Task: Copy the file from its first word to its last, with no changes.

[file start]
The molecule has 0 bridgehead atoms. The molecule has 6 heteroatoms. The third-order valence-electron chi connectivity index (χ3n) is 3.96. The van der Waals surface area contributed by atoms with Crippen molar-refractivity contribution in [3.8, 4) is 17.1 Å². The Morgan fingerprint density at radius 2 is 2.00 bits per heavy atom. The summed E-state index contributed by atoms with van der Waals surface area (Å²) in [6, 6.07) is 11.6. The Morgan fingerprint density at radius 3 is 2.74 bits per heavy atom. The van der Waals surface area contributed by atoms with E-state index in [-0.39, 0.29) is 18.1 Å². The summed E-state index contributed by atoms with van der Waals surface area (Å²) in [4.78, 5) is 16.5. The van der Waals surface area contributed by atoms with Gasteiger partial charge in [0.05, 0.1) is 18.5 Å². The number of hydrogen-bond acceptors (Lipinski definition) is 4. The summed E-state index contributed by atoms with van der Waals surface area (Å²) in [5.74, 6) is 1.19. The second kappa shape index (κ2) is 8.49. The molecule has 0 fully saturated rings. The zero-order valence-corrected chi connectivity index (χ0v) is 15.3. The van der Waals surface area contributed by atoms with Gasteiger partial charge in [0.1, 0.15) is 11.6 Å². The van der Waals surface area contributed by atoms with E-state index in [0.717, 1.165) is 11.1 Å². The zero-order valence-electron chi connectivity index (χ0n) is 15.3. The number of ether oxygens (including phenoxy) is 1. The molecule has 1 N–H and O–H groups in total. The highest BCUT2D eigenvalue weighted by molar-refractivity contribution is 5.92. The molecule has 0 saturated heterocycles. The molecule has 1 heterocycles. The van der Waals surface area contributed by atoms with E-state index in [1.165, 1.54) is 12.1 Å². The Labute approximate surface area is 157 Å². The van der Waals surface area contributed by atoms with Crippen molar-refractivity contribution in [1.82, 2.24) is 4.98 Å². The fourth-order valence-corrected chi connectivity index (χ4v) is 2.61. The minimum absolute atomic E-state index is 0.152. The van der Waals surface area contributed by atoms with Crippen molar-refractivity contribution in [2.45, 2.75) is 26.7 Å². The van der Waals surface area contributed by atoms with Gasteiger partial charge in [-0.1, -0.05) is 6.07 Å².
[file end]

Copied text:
The molecule has 0 bridgehead atoms. The molecule has 6 heteroatoms. The third-order valence-electron chi connectivity index (χ3n) is 3.96. The van der Waals surface area contributed by atoms with Crippen molar-refractivity contribution in [3.8, 4) is 17.1 Å². The Morgan fingerprint density at radius 2 is 2.00 bits per heavy atom. The summed E-state index contributed by atoms with van der Waals surface area (Å²) in [6, 6.07) is 11.6. The Morgan fingerprint density at radius 3 is 2.74 bits per heavy atom. The van der Waals surface area contributed by atoms with E-state index in [-0.39, 0.29) is 18.1 Å². The summed E-state index contributed by atoms with van der Waals surface area (Å²) in [4.78, 5) is 16.5. The van der Waals surface area contributed by atoms with Gasteiger partial charge in [0.05, 0.1) is 18.5 Å². The number of hydrogen-bond acceptors (Lipinski definition) is 4. The summed E-state index contributed by atoms with van der Waals surface area (Å²) in [5.74, 6) is 1.19. The second kappa shape index (κ2) is 8.49. The molecule has 0 fully saturated rings. The zero-order valence-corrected chi connectivity index (χ0v) is 15.3. The van der Waals surface area contributed by atoms with Gasteiger partial charge in [0.1, 0.15) is 11.6 Å². The van der Waals surface area contributed by atoms with E-state index in [0.717, 1.165) is 11.1 Å². The zero-order valence-electron chi connectivity index (χ0n) is 15.3. The number of ether oxygens (including phenoxy) is 1. The molecule has 1 N–H and O–H groups in total. The highest BCUT2D eigenvalue weighted by molar-refractivity contribution is 5.92. The molecule has 0 saturated heterocycles. The molecule has 1 heterocycles. The van der Waals surface area contributed by atoms with E-state index in [1.165, 1.54) is 12.1 Å². The Labute approximate surface area is 157 Å². The van der Waals surface area contributed by atoms with Crippen molar-refractivity contribution in [1.82, 2.24) is 4.98 Å². The fourth-order valence-corrected chi connectivity index (χ4v) is 2.61. The minimum absolute atomic E-state index is 0.152. The van der Waals surface area contributed by atoms with Crippen molar-refractivity contribution in [2.45, 2.75) is 26.7 Å². The van der Waals surface area contributed by atoms with Gasteiger partial charge in [-0.1, -0.05) is 6.07 Å².